Worry, why do I let myself worry?

So asked Patsy Kline in 1961. Patsy’s plight was that of love and heartbreak but we all worry over life’s anomalies whether it be job security, relationships, children, targets, deadlines or countless other daily trials and tribulations. Most of us overcome these worries and either solve the problem or simply let it go. Others of us, however, are unable to either confront or walk away.

Worrying is a waste of time it does not change anything; it just messes with your mind and steals your happiness. So, there it is – it messes with your mind. What if your mind is already messed with? What if the cortex and the amygdala are already at work? The what? I hear you say, I shall explain.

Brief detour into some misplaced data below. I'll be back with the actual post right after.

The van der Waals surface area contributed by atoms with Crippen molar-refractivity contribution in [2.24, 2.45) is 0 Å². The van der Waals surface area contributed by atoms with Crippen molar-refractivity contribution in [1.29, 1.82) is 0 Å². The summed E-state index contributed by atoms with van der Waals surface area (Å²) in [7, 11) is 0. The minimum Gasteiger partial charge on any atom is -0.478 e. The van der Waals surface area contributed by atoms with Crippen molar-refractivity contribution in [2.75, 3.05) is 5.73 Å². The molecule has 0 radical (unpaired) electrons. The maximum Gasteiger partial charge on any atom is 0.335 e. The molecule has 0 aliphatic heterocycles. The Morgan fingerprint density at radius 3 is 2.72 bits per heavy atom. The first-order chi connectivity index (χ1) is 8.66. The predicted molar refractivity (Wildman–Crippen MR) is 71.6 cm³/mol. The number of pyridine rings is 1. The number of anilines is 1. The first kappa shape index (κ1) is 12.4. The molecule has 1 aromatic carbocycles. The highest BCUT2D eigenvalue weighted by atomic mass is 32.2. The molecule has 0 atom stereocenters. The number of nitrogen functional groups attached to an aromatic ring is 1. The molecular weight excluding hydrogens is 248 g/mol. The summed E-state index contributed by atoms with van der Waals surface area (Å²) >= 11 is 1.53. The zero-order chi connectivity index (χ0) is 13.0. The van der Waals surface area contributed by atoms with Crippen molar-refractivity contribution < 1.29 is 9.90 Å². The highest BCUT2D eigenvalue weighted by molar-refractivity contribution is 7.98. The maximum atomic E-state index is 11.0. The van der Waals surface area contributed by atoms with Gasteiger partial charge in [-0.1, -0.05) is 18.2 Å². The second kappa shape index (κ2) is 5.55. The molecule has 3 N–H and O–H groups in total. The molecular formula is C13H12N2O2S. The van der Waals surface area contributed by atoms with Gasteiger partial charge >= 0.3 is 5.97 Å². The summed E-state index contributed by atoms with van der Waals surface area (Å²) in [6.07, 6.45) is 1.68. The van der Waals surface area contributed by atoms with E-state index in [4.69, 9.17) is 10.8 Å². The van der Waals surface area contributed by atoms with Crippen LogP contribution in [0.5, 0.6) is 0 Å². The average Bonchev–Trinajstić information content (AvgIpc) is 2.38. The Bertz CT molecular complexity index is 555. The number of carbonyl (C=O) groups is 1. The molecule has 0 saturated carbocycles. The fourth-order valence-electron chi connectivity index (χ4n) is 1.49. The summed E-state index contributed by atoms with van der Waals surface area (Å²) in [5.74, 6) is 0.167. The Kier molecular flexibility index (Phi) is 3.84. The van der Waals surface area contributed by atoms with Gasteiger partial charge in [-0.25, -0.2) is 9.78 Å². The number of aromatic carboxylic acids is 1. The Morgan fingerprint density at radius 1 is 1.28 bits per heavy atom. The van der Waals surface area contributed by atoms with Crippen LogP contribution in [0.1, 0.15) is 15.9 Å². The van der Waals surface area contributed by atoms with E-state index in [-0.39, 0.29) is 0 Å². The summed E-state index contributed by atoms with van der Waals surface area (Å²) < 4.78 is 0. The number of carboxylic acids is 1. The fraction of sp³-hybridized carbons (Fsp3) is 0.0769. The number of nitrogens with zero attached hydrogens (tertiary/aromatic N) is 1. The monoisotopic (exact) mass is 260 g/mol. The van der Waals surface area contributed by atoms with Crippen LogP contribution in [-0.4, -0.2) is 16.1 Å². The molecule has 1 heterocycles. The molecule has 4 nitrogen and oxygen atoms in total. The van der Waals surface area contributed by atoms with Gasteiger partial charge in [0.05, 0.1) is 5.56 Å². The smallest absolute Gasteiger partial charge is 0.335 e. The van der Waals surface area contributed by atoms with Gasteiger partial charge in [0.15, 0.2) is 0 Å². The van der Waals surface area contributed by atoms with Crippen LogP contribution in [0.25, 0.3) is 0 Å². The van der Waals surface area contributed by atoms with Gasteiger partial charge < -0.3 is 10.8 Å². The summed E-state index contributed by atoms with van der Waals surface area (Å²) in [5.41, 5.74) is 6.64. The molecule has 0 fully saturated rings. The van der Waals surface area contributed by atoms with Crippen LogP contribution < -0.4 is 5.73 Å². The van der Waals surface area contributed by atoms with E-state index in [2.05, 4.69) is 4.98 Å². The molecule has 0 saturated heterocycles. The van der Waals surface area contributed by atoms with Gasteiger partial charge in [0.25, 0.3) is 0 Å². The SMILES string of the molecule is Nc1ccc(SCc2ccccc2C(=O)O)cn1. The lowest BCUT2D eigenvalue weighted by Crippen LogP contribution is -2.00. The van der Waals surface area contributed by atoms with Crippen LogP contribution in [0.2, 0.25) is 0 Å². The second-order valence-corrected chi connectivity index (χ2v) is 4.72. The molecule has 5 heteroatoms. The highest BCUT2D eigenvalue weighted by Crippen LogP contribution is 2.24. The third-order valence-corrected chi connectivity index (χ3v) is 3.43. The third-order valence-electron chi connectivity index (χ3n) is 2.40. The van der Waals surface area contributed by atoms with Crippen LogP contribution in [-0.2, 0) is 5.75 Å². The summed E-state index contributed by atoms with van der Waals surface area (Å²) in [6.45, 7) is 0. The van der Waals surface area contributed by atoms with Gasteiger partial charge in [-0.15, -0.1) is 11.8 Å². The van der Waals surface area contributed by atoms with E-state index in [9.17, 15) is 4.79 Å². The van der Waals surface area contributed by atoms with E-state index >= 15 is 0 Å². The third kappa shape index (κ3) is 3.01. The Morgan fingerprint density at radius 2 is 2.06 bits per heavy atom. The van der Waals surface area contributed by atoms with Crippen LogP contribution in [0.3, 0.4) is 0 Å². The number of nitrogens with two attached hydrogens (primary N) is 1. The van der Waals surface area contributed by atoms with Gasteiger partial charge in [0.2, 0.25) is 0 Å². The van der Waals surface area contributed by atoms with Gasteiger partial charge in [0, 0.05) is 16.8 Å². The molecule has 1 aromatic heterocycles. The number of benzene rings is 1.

The cortex is an area of our brain where thoughts initiate anxiety. The cortex which, long ago for our ancestors, enabled them to remember moments of pain or pleasure. Thus, they were able to avoid certain situations and enjoy others. The cortex allowed them to avoid dangerous situations by remembering what had happened previously. It also enabled them not to duplicate costly mistakes. As Matt Lewis in his book Overcome Anxiety describes the two possible mistakes our ancestors could make; was that a bush behind the rock or was it a lion? Thinking it was a lion when it was a bush caused needless anxiety. Thinking it was a bush and it was indeed a lion, could result in death. Therefore, we evolved to think the former and make this mistake many times thus avoiding the second mistake. This part of the brain anticipated trouble, and this is the mind we have inherited from our ancestors.